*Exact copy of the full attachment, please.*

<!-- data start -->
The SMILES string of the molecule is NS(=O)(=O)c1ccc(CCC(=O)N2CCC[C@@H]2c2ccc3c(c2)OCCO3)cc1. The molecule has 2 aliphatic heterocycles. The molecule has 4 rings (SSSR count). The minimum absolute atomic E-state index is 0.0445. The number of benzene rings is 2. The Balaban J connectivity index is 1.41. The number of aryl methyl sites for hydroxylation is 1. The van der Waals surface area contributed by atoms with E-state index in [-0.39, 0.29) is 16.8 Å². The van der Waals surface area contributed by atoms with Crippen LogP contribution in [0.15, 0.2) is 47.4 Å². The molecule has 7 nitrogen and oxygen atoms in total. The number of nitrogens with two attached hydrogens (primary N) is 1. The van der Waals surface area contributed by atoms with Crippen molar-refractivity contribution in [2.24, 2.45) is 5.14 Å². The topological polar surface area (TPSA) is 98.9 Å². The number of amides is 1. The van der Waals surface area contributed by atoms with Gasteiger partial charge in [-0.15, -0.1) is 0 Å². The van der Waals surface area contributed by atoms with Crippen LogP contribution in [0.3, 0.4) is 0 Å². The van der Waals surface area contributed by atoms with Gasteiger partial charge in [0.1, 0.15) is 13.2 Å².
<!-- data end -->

The SMILES string of the molecule is NS(=O)(=O)c1ccc(CCC(=O)N2CCC[C@@H]2c2ccc3c(c2)OCCO3)cc1. The molecule has 2 aliphatic heterocycles. The molecule has 4 rings (SSSR count). The minimum absolute atomic E-state index is 0.0445. The number of benzene rings is 2. The Balaban J connectivity index is 1.41. The number of aryl methyl sites for hydroxylation is 1. The van der Waals surface area contributed by atoms with E-state index in [-0.39, 0.29) is 16.8 Å². The van der Waals surface area contributed by atoms with Crippen LogP contribution in [0.15, 0.2) is 47.4 Å². The molecule has 7 nitrogen and oxygen atoms in total. The number of nitrogens with two attached hydrogens (primary N) is 1. The van der Waals surface area contributed by atoms with Crippen molar-refractivity contribution in [2.24, 2.45) is 5.14 Å². The topological polar surface area (TPSA) is 98.9 Å². The number of amides is 1. The van der Waals surface area contributed by atoms with Gasteiger partial charge in [-0.15, -0.1) is 0 Å². The van der Waals surface area contributed by atoms with Crippen LogP contribution in [0.3, 0.4) is 0 Å². The van der Waals surface area contributed by atoms with Gasteiger partial charge in [0.1, 0.15) is 13.2 Å².